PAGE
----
In the past week or so, we’ve gotten several pieces of good news about current and very recent students, all of which relate to graduate school. We have celebrated this news, of course, congratulating the students via email, in person, and, more importantly, in front of other students (don’t worry; it’s not like we’ve been bringing them in front of the class or anything, but we sometimes received the news from the student in front of her friends). This is as it should be, as we should congratulate those students and celebrate with them.
However, I’ve also talked to some other recent graduates in the past month or so, and they are all doing interesting things, as well, but most of them do not relate to graduate school. We typically don’t celebrate those students, or at least not in the same way. We don’t make lists of what they do to hand out to prospective students or bring them up at department meetings. I can’t imagine a meeting where we say, for example, “I talked to Jane–you all remember her, right–last week, and she just got a great job at an insurance agency. That was great to hear. She’s going to do so well in that line of work.” And I certainly can’t imagine someone saying, “I heard from Joe the other day, and he’s moving up the management chain at Target. I’ve never seen him happier. We should all be so proud of him.”
Those of us who teach in the Humanities tend to have this type of tunnel vision when it comes to what we consider student success. Essentially, they need to follow our path (if they don’t go into teaching) in order to be successful. If they take a non-academic path, we tend to view them as settling for something instead of using the gifts and talents we see in them, as if there is only one outlet for those talents.
What’s interesting to me is that, if we think about it, most people we went to college, probably even graduate school, did not choose the path we did. Out of all the English majors I knew when I was an undergraduate, only two went on to pursue graduate school in English. Out of my Master’s program, only one person besides me ultimately earned the doctorate and is now teaching college (he was one of the two from my undergraduate, by the way). I don’t know where people from my doctoral program ended up, unfortunately, but I don’t remember any of them talking about getting a teaching job. In fact, the ones I knew the best never finished, deciding to do other things (most professors wouldn’t consider them successful, of course).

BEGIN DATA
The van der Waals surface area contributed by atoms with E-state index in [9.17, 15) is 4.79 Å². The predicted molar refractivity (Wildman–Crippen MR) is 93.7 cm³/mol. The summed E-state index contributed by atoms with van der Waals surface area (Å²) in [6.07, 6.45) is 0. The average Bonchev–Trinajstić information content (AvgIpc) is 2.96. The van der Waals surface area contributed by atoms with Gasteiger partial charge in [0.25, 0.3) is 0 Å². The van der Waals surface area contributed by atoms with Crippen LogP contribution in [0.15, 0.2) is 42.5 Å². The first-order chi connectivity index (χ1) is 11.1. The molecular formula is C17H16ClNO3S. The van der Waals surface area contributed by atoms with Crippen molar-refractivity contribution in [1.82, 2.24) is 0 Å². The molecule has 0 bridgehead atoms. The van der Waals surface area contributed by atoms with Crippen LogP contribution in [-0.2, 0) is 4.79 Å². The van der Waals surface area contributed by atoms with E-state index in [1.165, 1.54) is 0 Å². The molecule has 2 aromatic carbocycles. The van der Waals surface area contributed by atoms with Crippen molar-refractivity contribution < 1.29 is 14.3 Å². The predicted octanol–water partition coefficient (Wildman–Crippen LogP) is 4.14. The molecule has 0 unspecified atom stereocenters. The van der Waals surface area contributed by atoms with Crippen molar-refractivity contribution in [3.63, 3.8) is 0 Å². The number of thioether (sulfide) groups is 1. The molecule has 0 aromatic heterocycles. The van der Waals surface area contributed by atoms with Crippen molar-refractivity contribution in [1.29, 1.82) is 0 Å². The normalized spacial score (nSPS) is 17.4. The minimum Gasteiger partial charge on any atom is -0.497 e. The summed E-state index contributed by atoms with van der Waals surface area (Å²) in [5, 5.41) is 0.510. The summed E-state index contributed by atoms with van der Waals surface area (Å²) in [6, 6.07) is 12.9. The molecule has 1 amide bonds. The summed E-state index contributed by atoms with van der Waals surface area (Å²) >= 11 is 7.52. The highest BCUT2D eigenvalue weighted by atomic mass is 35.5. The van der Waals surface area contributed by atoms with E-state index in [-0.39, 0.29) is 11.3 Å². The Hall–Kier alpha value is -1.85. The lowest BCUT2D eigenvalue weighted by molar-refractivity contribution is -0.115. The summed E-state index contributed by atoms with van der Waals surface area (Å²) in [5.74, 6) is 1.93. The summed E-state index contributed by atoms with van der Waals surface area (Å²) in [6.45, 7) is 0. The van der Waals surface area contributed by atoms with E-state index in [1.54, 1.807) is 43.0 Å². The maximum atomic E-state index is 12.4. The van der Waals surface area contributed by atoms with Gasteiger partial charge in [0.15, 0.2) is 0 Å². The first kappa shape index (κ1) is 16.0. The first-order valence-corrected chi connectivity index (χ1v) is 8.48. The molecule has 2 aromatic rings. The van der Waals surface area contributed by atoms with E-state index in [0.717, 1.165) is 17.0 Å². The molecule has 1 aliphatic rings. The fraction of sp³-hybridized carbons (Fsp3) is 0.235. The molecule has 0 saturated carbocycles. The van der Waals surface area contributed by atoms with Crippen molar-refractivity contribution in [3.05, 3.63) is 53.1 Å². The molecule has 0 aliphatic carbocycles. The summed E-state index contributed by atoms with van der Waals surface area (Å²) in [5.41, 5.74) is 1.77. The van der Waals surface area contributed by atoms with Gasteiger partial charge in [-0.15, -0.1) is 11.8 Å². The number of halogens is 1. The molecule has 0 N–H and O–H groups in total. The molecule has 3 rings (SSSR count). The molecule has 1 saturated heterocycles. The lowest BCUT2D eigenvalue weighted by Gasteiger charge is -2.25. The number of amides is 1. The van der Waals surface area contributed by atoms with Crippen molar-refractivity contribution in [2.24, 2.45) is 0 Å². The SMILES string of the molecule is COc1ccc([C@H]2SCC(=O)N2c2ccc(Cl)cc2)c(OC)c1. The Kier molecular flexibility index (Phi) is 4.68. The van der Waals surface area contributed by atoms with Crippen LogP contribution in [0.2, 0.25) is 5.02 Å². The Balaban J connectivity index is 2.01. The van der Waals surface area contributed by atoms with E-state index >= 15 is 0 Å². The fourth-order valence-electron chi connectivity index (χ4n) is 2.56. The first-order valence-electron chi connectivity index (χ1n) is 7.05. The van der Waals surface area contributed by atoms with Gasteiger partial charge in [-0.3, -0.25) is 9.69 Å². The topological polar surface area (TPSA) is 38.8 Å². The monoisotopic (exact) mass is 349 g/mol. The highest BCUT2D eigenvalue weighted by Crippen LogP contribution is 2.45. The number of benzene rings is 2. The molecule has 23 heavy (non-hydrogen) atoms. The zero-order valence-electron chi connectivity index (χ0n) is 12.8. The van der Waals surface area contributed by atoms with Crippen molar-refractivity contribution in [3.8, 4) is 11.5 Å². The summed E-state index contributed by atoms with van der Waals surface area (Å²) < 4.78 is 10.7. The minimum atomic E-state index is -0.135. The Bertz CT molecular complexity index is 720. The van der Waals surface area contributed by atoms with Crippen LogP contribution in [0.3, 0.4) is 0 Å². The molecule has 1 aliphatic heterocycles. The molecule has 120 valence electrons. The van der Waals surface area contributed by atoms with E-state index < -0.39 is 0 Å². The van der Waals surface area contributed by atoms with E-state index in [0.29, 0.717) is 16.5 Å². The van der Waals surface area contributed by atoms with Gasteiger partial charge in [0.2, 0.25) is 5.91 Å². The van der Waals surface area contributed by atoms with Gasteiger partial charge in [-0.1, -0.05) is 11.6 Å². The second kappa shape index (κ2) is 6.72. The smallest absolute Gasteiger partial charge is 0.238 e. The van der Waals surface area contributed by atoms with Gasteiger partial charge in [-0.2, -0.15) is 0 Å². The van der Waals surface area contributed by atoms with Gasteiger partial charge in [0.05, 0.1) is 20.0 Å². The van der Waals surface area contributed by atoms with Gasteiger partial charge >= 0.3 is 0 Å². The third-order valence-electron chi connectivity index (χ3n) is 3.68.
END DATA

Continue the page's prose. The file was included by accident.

I had friends who went on to become lawyers, to write for a newspaper, to go into administration in Higher Education, to own a pottery shop, to focus on raising children, to switch fields completely, and on and on. As far as I know, they all seem quite content with their lives. Whenever I have asked them if they miss English or wish they would have taken the route I did, they assure me that that is not the case. Just because that was my path doesn’t mean it’s everyone’s path.
What worries me is that we don’t clearly convey this message to students. Instead, if they show any significant talent, we push them toward graduate school, as if they cannot use that talent in a wide variety of ways. Because we only know the one path (most of us were good in school and went fairly directly into our careers), we only encourage them on the one path. I’ve done some research on our alumni (the first article was published by The CEA Forum and isn’t online, but you can find it at my Academia page, while the second is at Teaching College Literature), and I’ve found that few of them go to graduate school. Those students should be celebrated, as well.
There are many different paths to success or contentment or happiness or whatever we want to call it that can come from a major in the Humanities. In addition to teaching my students to think in the way that our discipline does, I want my students to enjoy reading and writing so much that they will keep doing it all of their days, no matter where life takes them after they graduate. That’s a kind of success I can get behind, no matter what jobs they’re pursuing.